Children in full-day kindergarten classrooms make the most progress in early reading when teachers balanced instruction in comprehension with instruction in discrete literacy skills, according to “Making the Most of Extra Time: Relationships Between Full-Day Kindergarten Instructional Environments and Reading Achievement,” a recently released report from the American Institutes for Research. (Read a summary in this policy brief.)
The study also finds that children in classrooms where more time is devoted to building literacy demonstrate more gains. In addition, instructional groupings play a role. Children in large classes, for instance, made greater progress when they spent more time in smaller reading groups and less progress when reading instruction was delivered to the whole class.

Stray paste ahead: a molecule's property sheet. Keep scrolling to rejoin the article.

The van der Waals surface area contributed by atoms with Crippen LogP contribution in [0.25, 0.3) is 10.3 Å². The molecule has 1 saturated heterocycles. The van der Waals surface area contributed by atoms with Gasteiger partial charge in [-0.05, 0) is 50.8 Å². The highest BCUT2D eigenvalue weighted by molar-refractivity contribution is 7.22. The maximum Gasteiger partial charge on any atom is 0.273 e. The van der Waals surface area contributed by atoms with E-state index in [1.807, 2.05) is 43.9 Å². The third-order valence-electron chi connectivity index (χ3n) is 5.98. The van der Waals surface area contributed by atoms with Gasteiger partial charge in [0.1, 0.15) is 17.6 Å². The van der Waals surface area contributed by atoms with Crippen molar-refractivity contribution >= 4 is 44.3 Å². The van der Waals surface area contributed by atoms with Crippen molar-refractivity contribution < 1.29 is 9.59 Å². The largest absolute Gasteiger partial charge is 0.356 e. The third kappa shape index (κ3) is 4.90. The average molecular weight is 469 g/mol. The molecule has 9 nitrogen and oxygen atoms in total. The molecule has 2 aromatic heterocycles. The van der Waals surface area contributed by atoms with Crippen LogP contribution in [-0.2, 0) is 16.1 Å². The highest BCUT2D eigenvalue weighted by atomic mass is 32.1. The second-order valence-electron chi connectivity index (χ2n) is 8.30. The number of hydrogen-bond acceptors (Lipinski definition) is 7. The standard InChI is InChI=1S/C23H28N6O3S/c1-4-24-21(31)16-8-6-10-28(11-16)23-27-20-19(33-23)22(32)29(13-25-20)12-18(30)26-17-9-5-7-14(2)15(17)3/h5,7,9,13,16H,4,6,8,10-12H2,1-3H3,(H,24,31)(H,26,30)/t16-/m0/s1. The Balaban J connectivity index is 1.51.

Author Amy Rathburn, of AIR’s Federal Statistics Program, analyzed data from the Early Childhood Longitudinal Study, Kindergarten Class of 1998-99 survey, which includes a nationally representative sample of 21,260 kindergartners from diverse backgrounds.
“This study confirms the recommendations of early childhood researchers and educators that reading instruction is more effective when children experience a balance of discrete literacy skills and comprehension skills instructional approaches. Future research can investigate different configurations of reading instructional practices in an attempt to identify the proper balance between phonics-based and whole-language techniques,” the study concludes. “Policymakers and researchers can continue to explore the complex relationships between full-day kindergarten instructional environments and children’s early learning by evaluating the effects of classroom factors explored in this study along with the effects of other resources (e.g., books, puzzles, audio-visual equipment) and practices (e.g., time allocation for unstructured play, individual child exploration) present in kindergarten programs.”